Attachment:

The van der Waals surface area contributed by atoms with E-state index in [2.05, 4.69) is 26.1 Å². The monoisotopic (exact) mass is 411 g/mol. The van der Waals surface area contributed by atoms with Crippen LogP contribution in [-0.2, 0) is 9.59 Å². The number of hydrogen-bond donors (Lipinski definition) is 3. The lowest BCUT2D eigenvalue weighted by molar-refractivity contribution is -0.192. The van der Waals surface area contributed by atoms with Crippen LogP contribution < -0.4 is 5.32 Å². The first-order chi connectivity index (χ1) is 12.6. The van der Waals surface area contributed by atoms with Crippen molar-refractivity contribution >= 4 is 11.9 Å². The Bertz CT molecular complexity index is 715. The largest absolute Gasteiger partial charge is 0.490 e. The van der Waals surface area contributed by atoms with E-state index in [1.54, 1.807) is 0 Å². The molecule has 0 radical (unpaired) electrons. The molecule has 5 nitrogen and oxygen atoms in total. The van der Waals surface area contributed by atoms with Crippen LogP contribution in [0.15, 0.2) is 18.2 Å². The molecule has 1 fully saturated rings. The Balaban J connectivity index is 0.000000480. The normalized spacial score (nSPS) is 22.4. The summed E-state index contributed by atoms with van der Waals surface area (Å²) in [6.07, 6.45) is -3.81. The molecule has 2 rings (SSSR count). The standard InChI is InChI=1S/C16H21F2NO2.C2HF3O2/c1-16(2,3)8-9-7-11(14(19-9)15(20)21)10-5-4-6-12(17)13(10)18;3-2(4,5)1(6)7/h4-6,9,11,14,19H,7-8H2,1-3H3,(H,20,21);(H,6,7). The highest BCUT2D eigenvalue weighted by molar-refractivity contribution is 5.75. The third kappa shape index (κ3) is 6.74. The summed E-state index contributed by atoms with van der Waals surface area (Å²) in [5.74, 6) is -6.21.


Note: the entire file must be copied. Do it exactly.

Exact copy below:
The van der Waals surface area contributed by atoms with E-state index in [2.05, 4.69) is 26.1 Å². The monoisotopic (exact) mass is 411 g/mol. The van der Waals surface area contributed by atoms with Crippen LogP contribution in [-0.2, 0) is 9.59 Å². The number of hydrogen-bond donors (Lipinski definition) is 3. The lowest BCUT2D eigenvalue weighted by molar-refractivity contribution is -0.192. The van der Waals surface area contributed by atoms with Crippen LogP contribution < -0.4 is 5.32 Å². The first-order chi connectivity index (χ1) is 12.6. The van der Waals surface area contributed by atoms with Crippen molar-refractivity contribution >= 4 is 11.9 Å². The Bertz CT molecular complexity index is 715. The largest absolute Gasteiger partial charge is 0.490 e. The van der Waals surface area contributed by atoms with E-state index in [1.54, 1.807) is 0 Å². The molecule has 0 radical (unpaired) electrons. The molecule has 5 nitrogen and oxygen atoms in total. The van der Waals surface area contributed by atoms with Crippen LogP contribution in [0.15, 0.2) is 18.2 Å². The molecule has 1 fully saturated rings. The Balaban J connectivity index is 0.000000480. The normalized spacial score (nSPS) is 22.4. The summed E-state index contributed by atoms with van der Waals surface area (Å²) in [6.07, 6.45) is -3.81. The molecule has 2 rings (SSSR count). The standard InChI is InChI=1S/C16H21F2NO2.C2HF3O2/c1-16(2,3)8-9-7-11(14(19-9)15(20)21)10-5-4-6-12(17)13(10)18;3-2(4,5)1(6)7/h4-6,9,11,14,19H,7-8H2,1-3H3,(H,20,21);(H,6,7). The highest BCUT2D eigenvalue weighted by molar-refractivity contribution is 5.75. The third kappa shape index (κ3) is 6.74. The summed E-state index contributed by atoms with van der Waals surface area (Å²) in [5.74, 6) is -6.21.